7 big questions heading into a jobs-on-the-line offseason for Bears

A look at the quarterback situation, some tough choices on veterans and more.

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The Bears need to be done with everything in this photo. All of it.

The Bears need to be done with everything in this photo. All of it.

Jeffrey Phelps/AP

With the Bears’ season crashing to an end with their playoff loss in New Orleans, it’s time to see what they can put together for 2021. This team needs more than some minor alterations after two 8-8 consecutive seasons. Here are seven big questions for the offseason:

The Bears’ season-ending press conference was ....
Pointless. George McCaskey essentially listed off every complaint about the Bears and agreed with them, but isn’t making any changes. Ryan Pace talked about how much he’s learned from his mistakes, but wouldn’t divulge those lessons. There was no real explanation for doing nothing and expecting that to solve everything.

Who should start Week 1 at quarterback?
Carson Wentz. If the Bears come back from the offseason with Mitch Trubisky or Nick Foles as the presumptive starting quarterback, McCaskey might as well save himself the time and fire everyone on the spot. Wentz has some legitimately good seasons on his record, and the Bears might be able to get him without giving up a first-round pick.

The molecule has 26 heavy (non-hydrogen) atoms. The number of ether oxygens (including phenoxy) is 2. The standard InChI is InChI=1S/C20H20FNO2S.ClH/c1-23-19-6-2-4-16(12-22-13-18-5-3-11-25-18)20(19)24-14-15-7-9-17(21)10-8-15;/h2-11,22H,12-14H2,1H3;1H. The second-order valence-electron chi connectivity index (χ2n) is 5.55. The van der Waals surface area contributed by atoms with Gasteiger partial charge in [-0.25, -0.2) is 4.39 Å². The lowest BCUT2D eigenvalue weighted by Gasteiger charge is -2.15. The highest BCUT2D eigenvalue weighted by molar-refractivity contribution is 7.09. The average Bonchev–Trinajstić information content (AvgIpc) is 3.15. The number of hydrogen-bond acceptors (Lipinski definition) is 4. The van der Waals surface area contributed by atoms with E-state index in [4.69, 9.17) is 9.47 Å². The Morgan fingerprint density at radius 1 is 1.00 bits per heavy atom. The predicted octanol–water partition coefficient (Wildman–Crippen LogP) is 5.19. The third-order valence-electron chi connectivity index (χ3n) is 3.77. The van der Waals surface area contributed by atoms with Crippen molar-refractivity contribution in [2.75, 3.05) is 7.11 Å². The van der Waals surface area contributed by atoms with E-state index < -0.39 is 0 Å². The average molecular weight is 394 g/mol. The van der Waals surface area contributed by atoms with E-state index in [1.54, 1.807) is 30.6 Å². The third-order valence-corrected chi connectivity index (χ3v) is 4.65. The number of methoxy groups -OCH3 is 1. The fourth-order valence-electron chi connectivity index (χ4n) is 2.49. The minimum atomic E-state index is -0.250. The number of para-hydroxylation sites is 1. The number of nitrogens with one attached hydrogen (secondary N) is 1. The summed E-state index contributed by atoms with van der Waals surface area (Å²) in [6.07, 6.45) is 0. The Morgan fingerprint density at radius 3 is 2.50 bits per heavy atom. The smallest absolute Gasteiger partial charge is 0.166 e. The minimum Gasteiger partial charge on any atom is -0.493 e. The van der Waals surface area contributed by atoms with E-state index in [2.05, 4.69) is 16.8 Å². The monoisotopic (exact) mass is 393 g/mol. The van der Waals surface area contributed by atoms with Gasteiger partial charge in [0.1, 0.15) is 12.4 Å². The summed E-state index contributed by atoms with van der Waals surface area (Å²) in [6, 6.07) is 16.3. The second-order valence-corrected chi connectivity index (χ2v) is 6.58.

Will they keep Allen Robinson?
They have to now. Letting Robinson leave in free agency would’ve been an obvious choice if the Bears were rebuilding, but how can they possibly claim to be making a serious push for the playoffs next season and let their best offensive player (by far) walk out the door? If worst comes to worst, they have to use the franchise tag.

The biggest name to get cut or traded this offseason will be …
Akiem Hicks — and that’ll hurt as much as any Bears departure has hurt in a long time. Hicks is still a great player and he’s far from done, but they just can’t afford him. He’ll have a $12 million salary-cap hit next season, or they can cut him for a dead-cap hit of $1.5 million. This is one ramification of Pace signing Robert Quinn to such a big contract.

Who was their MVP?
Robinson. Look at the Bears’ quarterback situation. Now look at Robinson’s production: 102 catches, 1,250 yards, five touchdowns. Case closed.

Who was their most disappointing player?
Fresh off signing a four-year, $58.4 million contract extension, the season didn’t go the way Jackson or the Bears wanted. He earned that money by being a dynamic playmaker, but that’s much harder to do with no pass rush and instability at linebacker and cornerback. With a great pass rush creating opportunities in the secondary, Jackson would return to being a takeaway machine.

Ryan Pace’s biggest challenge (besides quarterback) this offseason will be …
Reopening the defense’s championship window. Make no mistake: The Bears’ defense is still good. But it’s not elite anymore. They desperately need to crack the code on their pass rush, which will be even tougher if they have to cut Hicks.

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